Risk Mitigation

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As mentioned in the section on the overall cybersecurity risk management process, there are four essential steps in risk management:

After identifying your risks and assessing them (that is, their impact and likelihood of occurring), then the next step is to see what you can do about them – that is, whether and how you can mitigate those risks.

As you can imagine, the type of mitigation depends on the type of threat. If you are threatened by ransomware, then the mitigation measures might involve specialized ransomware virus detection software, as well as training for personnel about dangerous email attachments. If you are threatened by insider attacks, then a completely different set of measures is applicable.

But even before thinking about specific measures, there is another consideration. In cybersecurity, as in life in general, there is a need to balance the application of prevention versus detection and recovery. Often prevention is the best and simplest mitigation measure. To avoid lung cancer, don’t smoke – it’s cheap and effective. But sometimes prevention is either infeasible or not worth the cost. To avoid car accidents, don’t drive – very effective, but generally infeasible.

When prevention is infeasible or too expensive, an alternative measure is to accept the possibility that the incident will happen, but to mitigate the consequences. You have to accept the possibility that one of your disks will crash and lose all of its data – but you can mitigate the consequences through regular backups (recovery).

How do you decide which to adopt? One clue is given by the mix of impact and likelihood. When the impact and likelihood are both high, then a mix of prevention and detection is generally a good idea. But there are also situations in which the impact is high but the likelihood is low. A disk crash falls into that category. In cases like that, the most cost-effective solution is often to concentrate only on detection and recovery.

This approach of combined prevention and detection/recovery is embodied in the NIST Cybersecurity Framework.

The framework helps you to organize your thinking about how to adopt mitigation measures in terms of prevention versus detection/recovery.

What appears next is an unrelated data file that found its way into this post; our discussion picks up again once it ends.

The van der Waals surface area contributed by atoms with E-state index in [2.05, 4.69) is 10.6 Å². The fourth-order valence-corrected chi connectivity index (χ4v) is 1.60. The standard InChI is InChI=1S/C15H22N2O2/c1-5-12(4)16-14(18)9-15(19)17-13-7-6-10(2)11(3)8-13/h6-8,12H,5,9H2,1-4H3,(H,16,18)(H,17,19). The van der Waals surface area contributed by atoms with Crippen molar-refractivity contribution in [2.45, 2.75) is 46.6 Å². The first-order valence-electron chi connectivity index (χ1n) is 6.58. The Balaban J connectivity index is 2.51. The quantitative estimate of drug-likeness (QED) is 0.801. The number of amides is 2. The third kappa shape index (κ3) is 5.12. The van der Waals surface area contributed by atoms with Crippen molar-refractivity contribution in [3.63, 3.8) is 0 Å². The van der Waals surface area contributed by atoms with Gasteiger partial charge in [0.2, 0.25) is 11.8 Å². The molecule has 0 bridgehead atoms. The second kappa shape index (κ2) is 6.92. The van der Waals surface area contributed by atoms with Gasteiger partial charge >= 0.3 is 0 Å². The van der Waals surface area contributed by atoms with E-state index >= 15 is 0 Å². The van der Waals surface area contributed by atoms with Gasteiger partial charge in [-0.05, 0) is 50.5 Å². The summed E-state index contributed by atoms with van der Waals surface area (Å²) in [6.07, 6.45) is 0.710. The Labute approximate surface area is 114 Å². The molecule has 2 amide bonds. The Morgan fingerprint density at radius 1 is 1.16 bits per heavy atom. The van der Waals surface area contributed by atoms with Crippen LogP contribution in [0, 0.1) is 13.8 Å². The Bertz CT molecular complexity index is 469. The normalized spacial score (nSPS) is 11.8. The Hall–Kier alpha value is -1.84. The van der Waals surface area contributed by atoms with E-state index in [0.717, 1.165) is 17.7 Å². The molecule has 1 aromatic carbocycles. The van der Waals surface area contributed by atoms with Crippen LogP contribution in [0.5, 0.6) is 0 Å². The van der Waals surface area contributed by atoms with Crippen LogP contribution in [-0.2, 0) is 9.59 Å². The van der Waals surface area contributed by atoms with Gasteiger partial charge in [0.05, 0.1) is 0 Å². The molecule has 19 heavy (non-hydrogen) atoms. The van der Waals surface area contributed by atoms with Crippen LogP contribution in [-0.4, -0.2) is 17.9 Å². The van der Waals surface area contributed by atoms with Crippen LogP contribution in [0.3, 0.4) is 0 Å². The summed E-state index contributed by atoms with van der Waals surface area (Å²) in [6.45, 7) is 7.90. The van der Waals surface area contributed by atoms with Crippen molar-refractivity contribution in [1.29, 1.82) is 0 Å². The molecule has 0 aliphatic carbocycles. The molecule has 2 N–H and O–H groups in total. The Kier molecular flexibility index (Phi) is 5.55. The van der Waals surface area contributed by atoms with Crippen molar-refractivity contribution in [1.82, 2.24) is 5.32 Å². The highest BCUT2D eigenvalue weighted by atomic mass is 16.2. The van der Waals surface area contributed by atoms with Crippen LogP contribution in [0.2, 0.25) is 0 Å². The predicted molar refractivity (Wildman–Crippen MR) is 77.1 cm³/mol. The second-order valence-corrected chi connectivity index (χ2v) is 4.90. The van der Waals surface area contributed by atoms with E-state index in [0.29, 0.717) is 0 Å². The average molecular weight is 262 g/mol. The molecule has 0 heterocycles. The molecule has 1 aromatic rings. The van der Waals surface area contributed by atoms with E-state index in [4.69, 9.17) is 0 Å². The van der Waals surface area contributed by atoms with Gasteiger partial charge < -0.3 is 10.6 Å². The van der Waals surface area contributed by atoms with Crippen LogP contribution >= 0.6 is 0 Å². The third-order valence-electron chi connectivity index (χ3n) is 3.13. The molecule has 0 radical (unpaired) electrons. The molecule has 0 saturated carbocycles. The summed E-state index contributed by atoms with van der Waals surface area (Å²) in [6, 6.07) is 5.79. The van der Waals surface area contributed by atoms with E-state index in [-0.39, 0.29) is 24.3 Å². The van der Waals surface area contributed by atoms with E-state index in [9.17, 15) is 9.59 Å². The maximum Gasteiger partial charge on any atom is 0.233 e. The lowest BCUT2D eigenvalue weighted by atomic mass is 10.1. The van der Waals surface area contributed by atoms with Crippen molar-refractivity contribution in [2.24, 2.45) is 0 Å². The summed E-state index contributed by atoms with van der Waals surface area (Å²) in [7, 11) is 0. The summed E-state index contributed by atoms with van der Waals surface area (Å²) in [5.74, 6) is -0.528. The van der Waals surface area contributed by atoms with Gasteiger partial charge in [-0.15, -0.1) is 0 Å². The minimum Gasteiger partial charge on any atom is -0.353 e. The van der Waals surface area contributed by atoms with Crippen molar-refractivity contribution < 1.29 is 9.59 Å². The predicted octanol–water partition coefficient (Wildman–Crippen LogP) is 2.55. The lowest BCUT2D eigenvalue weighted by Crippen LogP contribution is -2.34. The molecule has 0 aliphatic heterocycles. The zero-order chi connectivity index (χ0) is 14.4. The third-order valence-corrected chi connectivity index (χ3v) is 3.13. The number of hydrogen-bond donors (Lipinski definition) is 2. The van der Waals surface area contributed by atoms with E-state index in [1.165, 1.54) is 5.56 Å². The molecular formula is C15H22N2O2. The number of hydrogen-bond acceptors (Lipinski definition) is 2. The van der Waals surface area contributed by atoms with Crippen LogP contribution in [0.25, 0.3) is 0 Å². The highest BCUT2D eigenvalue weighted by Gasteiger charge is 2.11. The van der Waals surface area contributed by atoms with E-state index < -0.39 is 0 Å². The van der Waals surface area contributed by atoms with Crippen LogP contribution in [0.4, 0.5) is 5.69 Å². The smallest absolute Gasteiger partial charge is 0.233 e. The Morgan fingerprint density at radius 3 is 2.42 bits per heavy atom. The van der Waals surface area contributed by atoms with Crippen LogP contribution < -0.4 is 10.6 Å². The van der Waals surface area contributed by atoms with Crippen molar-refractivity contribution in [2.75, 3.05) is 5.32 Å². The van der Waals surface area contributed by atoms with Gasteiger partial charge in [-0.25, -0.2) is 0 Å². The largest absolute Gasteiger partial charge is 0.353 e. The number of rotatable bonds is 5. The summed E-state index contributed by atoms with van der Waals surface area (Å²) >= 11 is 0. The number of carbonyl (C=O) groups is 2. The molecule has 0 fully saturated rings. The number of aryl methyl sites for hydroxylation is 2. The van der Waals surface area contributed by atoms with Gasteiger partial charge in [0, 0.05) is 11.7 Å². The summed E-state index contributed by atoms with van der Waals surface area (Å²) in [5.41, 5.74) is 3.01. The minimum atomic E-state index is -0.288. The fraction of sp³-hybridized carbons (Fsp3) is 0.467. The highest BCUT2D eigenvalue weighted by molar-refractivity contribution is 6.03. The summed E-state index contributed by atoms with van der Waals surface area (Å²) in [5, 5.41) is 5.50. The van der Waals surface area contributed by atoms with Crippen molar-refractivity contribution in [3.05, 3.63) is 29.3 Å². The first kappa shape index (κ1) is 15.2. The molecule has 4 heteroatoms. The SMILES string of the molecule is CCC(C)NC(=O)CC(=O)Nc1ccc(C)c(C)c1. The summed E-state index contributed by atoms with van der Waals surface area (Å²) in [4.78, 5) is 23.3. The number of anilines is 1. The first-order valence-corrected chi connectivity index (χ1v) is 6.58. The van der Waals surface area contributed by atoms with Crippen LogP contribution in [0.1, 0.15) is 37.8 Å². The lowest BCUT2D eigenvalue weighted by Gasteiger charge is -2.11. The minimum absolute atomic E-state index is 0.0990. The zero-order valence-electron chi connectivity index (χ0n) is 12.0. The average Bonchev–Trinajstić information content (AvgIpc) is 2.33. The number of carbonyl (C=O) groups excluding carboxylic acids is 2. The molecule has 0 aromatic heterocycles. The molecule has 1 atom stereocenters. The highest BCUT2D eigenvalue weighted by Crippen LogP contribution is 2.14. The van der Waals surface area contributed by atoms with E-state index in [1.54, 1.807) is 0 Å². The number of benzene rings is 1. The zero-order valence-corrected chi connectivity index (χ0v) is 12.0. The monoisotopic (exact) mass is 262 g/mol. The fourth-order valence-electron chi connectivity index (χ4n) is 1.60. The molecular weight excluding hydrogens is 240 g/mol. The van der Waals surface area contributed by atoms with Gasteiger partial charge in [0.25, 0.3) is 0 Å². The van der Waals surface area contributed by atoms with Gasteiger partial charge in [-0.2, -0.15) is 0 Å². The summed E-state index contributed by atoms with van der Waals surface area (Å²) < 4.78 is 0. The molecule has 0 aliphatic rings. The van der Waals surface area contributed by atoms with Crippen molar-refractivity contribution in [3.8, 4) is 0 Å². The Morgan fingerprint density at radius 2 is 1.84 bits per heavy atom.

The second dimension of mitigation is technical measures versus procedural measures (best practices). Here are some typical recommendations for small businesses, courtesy of the National Institute of Standards and Technology.

  • Identify. This is an aspect of prevention. Identify who has access to your information and control over it. Identify your employees – do background checks (this is a way of preventing insider attacks). Identify who is doing what by, say, making sure that each employee has their own individual account.
  • Protect. We are still dealing with prevention here. Limit unnecessary employee access to information. This mitigates the possibility of insider attacks, and also innocent mishandling of data. Install surge protectors and universal power supplies. This is a good example of a technical measure. More technical examples include continuous security updates for software, using cryptography, and hardware firewalls. A final (very important!) example is employee training – this falls into the category of “best practices”.
  • Detect. Now we move into the area of detection. Virus and malware detection software fall into this category (technical). Good log-keeping facilities can also help in the detection of intrusions (best practice).
  • Respond. We are still in the area of detection / recovery now. When an incident has occurred, your readiness to respond will have an effect on how much of the damage is mitigated. These measures fall mostly into the “best practices” category: determining who has responsibility for coordinating the response; determining what to do (e.g. shut down all computers); determining who to notify (including the police or even the FBI if you suspect something more serious).
  • Recovery. Here we remain in the area of detection and recovery. One classic technical mechanism is making backups of your data. A good example of “best practice” procedures is some form of “lessons learned” and “continuous improvement” so that you learn from the incident and ensure that it doesn’t happen again. 

It is the mission of cyberwatching.eu to help provide you with the information you need to evaluate the many possibilities for risk mitigation.

At this point, you have the unwelcome task of estimating your residual risk after all of your mitigation mechanisms have been put into place. This is never an easy task, and here, too, the expertise of professionals will be useful for helping to put numbers on the estimated risk. This is also where the growing number of incident databases will help, as the community sees what the costs of cyber incidents have been for organizations and what the costs could be for you due to the residual risk you must confront.

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The 14th International Conference on Availability, Reliability and Security (ARES 2019), will be held from August 26 to August 29, 2019 at the University of Kent, Canterbury, UK.

26/08/2019 to 29/08/2019

PROTECTIVE is co-organising the 2nd International Workshop on Cyber Threat Intelligence Management(CyberTIM 2019) as apart of the ARES 2019 conference in the UK on 26-29 August 2019.

26/08/2019 to 29/08/2019